Ulster says no mass branch closures here after RBS move
Ulster Bank is insisting that it won't shut more branches here, even after the shock closure of a quarter of all owner Royal Bank of Scotland's UK bank branches in the most dramatic sign yet that lenders are pulling out of their physical networks.
UK state-owned RBS announced yesterday that it will close 259 branches in England, Scotland and Wales and cut around 680 jobs.
The move is aimed at cutting costs and encouraging more customers to use digital services, drawing criticism from politicians.
The latest round of branch closures in Britain is in addition to 180 branches the bank announced in March that it was closing.
Here, a spokeswoman for Ulster Bank said no additional branches are to be shut, beyond the 22 closures announced also last March.
That cut the bank's branch network in the Republic to 88.
Those closures ranged from Dublin, Cork and Limerick to rural towns in Galway, Mayo, Sligo, Monaghan, Offaly and Longford. All 22 offices have now been closed.
Last month, Ulster Bank in Northern Ireland said it would close 11 of 66 branches there.
The latest RBS cuts mean British banks are set to close more than 1,000 branches this year, a record according to a Reuters analysis of previous announcements and academic studies.
Britain's largest banks are disproportionately closing branches in the lowest-income areas while expanding in wealthier ones, taking bricks-and-mortar services away from communities where they are arguably needed most, Reuters reported in June last year.
Opposition politicians in Westminister took to Twitter to rebuke RBS for the move yesterday, which they said would leave some areas without any branches.
"Bailed out by the taxpayer and they repay our communities by withdrawing from them," tweeted Ian Blackford, an MP from the Scottish National Party. "This has to be stopped."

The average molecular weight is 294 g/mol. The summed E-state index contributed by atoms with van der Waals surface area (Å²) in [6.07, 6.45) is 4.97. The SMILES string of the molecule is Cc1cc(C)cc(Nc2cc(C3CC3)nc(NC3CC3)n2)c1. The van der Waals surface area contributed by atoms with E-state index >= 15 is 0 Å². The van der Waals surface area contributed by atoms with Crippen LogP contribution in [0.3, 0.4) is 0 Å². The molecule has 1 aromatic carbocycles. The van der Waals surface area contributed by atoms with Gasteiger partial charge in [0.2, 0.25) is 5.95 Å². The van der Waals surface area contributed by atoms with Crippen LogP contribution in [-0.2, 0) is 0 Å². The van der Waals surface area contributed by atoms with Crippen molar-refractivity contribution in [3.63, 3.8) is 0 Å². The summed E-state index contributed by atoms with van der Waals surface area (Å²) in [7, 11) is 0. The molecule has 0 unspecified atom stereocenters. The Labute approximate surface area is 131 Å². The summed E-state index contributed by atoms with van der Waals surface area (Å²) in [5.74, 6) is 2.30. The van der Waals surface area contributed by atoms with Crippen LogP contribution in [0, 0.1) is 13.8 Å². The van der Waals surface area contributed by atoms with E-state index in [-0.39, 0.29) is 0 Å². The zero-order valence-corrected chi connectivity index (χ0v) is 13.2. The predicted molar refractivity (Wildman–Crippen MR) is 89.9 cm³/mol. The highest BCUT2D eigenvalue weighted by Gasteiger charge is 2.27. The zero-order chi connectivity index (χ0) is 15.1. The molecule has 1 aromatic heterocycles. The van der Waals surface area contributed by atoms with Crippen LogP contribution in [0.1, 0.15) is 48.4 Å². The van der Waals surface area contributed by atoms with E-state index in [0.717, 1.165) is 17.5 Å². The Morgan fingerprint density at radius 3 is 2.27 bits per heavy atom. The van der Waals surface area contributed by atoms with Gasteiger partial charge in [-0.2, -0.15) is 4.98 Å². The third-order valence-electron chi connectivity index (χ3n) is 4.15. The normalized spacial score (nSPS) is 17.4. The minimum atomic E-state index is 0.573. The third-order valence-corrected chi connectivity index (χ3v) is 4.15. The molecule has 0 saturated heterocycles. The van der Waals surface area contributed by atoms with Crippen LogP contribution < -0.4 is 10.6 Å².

Jane Howard, RBS's managing director of branch banking, told Reuters that customers are increasingly using mobile and online channels rather than bricks-and-mortar branches, and RBS had to react to that. "There will be some customers that will be really disappointed we are closing branches ... and I understand why. But it's important that we do respond."
RBS is investing in its remaining branches and its digital offering, Ms Howard said, adding: "Given what we know, we've got the right shape of network."
However, the UK's Federation of Small Businesses' (FSB) national chairman, Mike Cherry, said cash and face-to-face support is still critical for many local businesses, and owners needed sustainable alternatives.
"What we can't have is banks shutting branches on a whim," he said.
Unite, which represents staff at RBS, said the bank was "decimating" its branch network.
"This announcement will forever change the face of banking in this country, resulting in over a thousand staff losing their jobs and hundreds of high streets without any banking facilities," Rob MacGregor, Unite national officer, said.
The latest closures of RBS and Natwest branches in England, Wales and Scotland leaves it with around 744 branches - down from 2,278 in 2007.
After being bailed out in the crash, the UK government plans to start selling £15bn of shares in RBS next year. (Additional reporting Reuters)